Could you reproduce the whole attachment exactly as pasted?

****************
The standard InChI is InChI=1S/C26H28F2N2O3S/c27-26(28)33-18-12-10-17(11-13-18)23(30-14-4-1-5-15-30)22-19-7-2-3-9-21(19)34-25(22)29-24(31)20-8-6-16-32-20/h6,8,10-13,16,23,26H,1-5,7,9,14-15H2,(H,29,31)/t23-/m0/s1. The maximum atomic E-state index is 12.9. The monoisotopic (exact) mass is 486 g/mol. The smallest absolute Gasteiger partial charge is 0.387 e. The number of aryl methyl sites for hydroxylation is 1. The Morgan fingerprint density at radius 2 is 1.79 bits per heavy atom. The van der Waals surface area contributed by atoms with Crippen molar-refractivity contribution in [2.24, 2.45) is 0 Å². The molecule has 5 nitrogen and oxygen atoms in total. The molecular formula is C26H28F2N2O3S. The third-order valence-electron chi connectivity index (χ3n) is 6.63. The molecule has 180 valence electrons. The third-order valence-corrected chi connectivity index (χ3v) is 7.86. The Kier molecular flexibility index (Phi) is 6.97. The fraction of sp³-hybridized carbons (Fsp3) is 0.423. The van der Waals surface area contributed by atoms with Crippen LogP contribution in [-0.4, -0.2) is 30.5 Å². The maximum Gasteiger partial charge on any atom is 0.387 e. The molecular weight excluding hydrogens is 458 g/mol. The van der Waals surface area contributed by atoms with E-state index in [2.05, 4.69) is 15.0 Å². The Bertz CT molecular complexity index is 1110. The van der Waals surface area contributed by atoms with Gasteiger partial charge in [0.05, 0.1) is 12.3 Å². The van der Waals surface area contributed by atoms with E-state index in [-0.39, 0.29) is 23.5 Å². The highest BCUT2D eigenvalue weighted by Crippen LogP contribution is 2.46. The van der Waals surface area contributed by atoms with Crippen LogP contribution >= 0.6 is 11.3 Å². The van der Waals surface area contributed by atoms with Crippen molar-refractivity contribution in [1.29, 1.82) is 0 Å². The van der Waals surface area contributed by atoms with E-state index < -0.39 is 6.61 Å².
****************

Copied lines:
The standard InChI is InChI=1S/C26H28F2N2O3S/c27-26(28)33-18-12-10-17(11-13-18)23(30-14-4-1-5-15-30)22-19-7-2-3-9-21(19)34-25(22)29-24(31)20-8-6-16-32-20/h6,8,10-13,16,23,26H,1-5,7,9,14-15H2,(H,29,31)/t23-/m0/s1. The maximum atomic E-state index is 12.9. The monoisotopic (exact) mass is 486 g/mol. The smallest absolute Gasteiger partial charge is 0.387 e. The number of aryl methyl sites for hydroxylation is 1. The Morgan fingerprint density at radius 2 is 1.79 bits per heavy atom. The van der Waals surface area contributed by atoms with Crippen molar-refractivity contribution in [2.24, 2.45) is 0 Å². The molecule has 5 nitrogen and oxygen atoms in total. The molecular formula is C26H28F2N2O3S. The third-order valence-electron chi connectivity index (χ3n) is 6.63. The molecule has 180 valence electrons. The third-order valence-corrected chi connectivity index (χ3v) is 7.86. The Kier molecular flexibility index (Phi) is 6.97. The fraction of sp³-hybridized carbons (Fsp3) is 0.423. The van der Waals surface area contributed by atoms with Crippen LogP contribution in [-0.4, -0.2) is 30.5 Å². The maximum Gasteiger partial charge on any atom is 0.387 e. The molecular weight excluding hydrogens is 458 g/mol. The van der Waals surface area contributed by atoms with E-state index in [2.05, 4.69) is 15.0 Å². The Bertz CT molecular complexity index is 1110. The van der Waals surface area contributed by atoms with Gasteiger partial charge in [0.05, 0.1) is 12.3 Å². The van der Waals surface area contributed by atoms with E-state index in [-0.39, 0.29) is 23.5 Å². The highest BCUT2D eigenvalue weighted by Crippen LogP contribution is 2.46. The van der Waals surface area contributed by atoms with Crippen LogP contribution >= 0.6 is 11.3 Å². The van der Waals surface area contributed by atoms with Crippen molar-refractivity contribution in [1.29, 1.82) is 0 Å². The van der Waals surface area contributed by atoms with E-state index < -0.39 is 6.61 Å².